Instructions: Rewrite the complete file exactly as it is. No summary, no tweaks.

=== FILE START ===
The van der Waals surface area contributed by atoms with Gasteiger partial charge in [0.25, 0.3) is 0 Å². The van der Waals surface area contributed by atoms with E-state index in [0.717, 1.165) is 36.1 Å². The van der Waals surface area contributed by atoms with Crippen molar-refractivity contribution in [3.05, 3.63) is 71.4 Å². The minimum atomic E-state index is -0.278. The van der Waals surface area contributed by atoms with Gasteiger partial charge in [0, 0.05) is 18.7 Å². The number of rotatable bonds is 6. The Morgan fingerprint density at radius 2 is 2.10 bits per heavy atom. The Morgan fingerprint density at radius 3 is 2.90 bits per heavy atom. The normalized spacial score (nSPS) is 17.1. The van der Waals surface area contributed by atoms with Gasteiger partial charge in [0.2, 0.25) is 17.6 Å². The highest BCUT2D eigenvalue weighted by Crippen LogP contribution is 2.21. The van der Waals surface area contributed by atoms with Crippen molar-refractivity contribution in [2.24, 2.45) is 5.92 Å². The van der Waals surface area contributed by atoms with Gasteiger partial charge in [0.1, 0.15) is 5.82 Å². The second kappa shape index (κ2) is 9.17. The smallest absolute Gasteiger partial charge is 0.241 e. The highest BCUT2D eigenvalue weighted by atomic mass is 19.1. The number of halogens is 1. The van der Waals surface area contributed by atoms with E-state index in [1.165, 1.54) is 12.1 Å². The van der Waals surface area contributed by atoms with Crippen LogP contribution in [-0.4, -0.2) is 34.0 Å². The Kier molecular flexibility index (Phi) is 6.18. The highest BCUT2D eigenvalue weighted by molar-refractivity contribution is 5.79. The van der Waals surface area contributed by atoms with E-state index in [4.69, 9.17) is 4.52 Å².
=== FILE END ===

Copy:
The van der Waals surface area contributed by atoms with Gasteiger partial charge in [0.25, 0.3) is 0 Å². The van der Waals surface area contributed by atoms with E-state index in [0.717, 1.165) is 36.1 Å². The van der Waals surface area contributed by atoms with Crippen molar-refractivity contribution in [3.05, 3.63) is 71.4 Å². The minimum atomic E-state index is -0.278. The van der Waals surface area contributed by atoms with Gasteiger partial charge in [0, 0.05) is 18.7 Å². The number of rotatable bonds is 6. The Morgan fingerprint density at radius 2 is 2.10 bits per heavy atom. The Morgan fingerprint density at radius 3 is 2.90 bits per heavy atom. The normalized spacial score (nSPS) is 17.1. The van der Waals surface area contributed by atoms with Gasteiger partial charge in [0.2, 0.25) is 17.6 Å². The highest BCUT2D eigenvalue weighted by Crippen LogP contribution is 2.21. The van der Waals surface area contributed by atoms with Crippen molar-refractivity contribution in [2.24, 2.45) is 5.92 Å². The van der Waals surface area contributed by atoms with Gasteiger partial charge in [0.1, 0.15) is 5.82 Å². The second kappa shape index (κ2) is 9.17. The smallest absolute Gasteiger partial charge is 0.241 e. The highest BCUT2D eigenvalue weighted by atomic mass is 19.1. The number of halogens is 1. The van der Waals surface area contributed by atoms with E-state index in [1.165, 1.54) is 12.1 Å². The van der Waals surface area contributed by atoms with Crippen LogP contribution in [-0.4, -0.2) is 34.0 Å². The Kier molecular flexibility index (Phi) is 6.18. The highest BCUT2D eigenvalue weighted by molar-refractivity contribution is 5.79. The van der Waals surface area contributed by atoms with E-state index in [4.69, 9.17) is 4.52 Å².